Source: Early Access Purchase
Where To Get It: Steam
Other Reviews: Early Access 1, Early Access 2, Formula Fusion Release
I can’t lie, I’m still a bit confused as to what’s happened with Pacer, formerly Formula Fusion. It was finished (I tend not to write “Review” if it’s still Early Access), then it wasn’t, now it’s finished, but under a new name… It’s been a bit of a weird ride. But, since it is apparently finished now, well, it’s time for a review, isn’t it?
And yes, the feel has changed. The vehicles… Well, actually, it can be tough to tell the difference without looking hard, mechanically speaking, and you aren’t going to be working out whose team someone’s on midrace, even if the craft themselves do have their own character. So… Eh? But a fair bit has changed. Some of it I like, some of it I don’t, and the Gauss Cannon (Actually a machine gun that heavily glitches your screen on hit and does damage like billy-oh if it hits) can go to hell.
As noted, the feel of actual racing has changed, becoming more, as I suppose the fans wanted, Wipeout-ish… Honestly, I was happy with FF having its own flavour, but fans are… Yeah, let’s move on. Airbraking is harder than I expected, slowing you down somewhat drastically, but also turning you more sharply (good), and, while the weapon system hasn’t significantly changed (pick up weapon pickups, so you can use either of your chosen weaponry), the boosting system has a slow buildup on top of the usual method of hitting turbo pads to add boost. So that’s nice. There’s a fair variety of weapons, not all of which are weapons (alas, the shield analogue, the Tank, can only shield one hit.)
And there’s a few interesting game modes, even if Storm is somewhat poorly explained (Stay inside the bubble, the center of which is a sort of handlebar icon), and Thread The Needle runs into a problem I noted last time I looked at the game: Mines are an utter bastard to see, and, being light blue, they’re even more of an issue to see on the first track they’re introduced in, a Russian tundra track. Colourblindness checking, people, or colourblindness options, they’re fucking useful! Boost pads can also, at times, be a git to spot, again, the problem mostly being on ice tracks and the occasional blue glowy track.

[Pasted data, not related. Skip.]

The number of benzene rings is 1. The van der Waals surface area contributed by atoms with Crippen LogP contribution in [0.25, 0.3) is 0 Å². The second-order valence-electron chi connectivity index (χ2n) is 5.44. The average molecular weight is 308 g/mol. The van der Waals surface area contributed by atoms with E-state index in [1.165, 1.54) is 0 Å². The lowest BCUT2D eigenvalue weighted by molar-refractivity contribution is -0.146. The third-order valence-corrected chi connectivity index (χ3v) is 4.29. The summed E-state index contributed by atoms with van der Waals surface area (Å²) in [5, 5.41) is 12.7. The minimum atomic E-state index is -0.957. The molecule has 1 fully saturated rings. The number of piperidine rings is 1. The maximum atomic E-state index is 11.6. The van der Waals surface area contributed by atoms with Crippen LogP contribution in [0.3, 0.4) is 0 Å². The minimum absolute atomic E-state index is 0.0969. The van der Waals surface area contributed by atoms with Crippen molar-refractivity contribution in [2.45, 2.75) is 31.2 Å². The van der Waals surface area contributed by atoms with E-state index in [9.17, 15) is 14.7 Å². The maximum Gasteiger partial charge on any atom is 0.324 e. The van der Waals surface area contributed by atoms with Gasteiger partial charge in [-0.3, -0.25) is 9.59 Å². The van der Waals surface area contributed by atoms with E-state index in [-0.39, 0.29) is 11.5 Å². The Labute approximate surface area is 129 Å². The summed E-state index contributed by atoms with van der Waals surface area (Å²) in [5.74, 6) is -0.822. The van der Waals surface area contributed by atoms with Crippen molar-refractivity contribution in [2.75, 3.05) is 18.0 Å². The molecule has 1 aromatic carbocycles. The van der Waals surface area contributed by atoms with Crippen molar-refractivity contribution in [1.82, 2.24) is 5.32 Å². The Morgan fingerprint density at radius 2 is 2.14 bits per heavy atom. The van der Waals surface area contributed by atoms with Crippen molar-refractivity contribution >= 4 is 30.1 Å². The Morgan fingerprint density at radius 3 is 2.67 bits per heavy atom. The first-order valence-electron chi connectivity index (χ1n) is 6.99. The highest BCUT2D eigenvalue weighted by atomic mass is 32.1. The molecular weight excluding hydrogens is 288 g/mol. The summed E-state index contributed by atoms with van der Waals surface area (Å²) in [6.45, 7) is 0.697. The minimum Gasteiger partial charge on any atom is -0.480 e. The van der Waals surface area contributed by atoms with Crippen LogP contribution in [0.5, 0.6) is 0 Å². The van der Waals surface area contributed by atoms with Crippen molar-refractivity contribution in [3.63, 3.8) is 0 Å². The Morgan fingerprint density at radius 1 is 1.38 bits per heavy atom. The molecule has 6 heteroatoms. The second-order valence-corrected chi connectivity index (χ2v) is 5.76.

Still, aesthetically, the game’s a treat. Pretty craft, somewhat customisable, gorgeous tracks, a slicker and more compact UX (my only bitch there is we can’t see the splash for the races before we click on it, if that’s changed, it saves us a click to see that and just go right into the event menu.) And, speaking of gorgeous and slicker, oh look, the music is a whole panoply of great artists (including, of course, CoLD SToRAGE, whose music has been iconic throughout the future racing genre.) And, best of all, this game, while in UE4 (normally a resource hoggy engine) is well optimised, so loading times are minimal, and I can get stuck in.
And finally, tracks… Alas, airtime has completely been removed from the game, so it’s sticking to the track like glue. Shame, that sometimes led to hilarity, and sometimes, it led to track skips. Oh well. There’s a fair few tracks, the unlocks doled out over the career mode, and they’re, uhh… Mostly technical tracks, some with blind corners and hills, although even the blind hills generally give you time afterwards to see what’s in front of you. Not always though, so, if technical is a turnoff, then yeah, you’re probably going to be turned off.
So, overall, yes, it is somewhat of an improvement on the previous iteration, but I’ll say what I said last time: If you can look past or cope with the flaws, this remains a solid future racing game, although not necessarily an introduction to the genre.
In conclusion: Haha, Gagarin Gauss Cannon go brbrbrbrbr…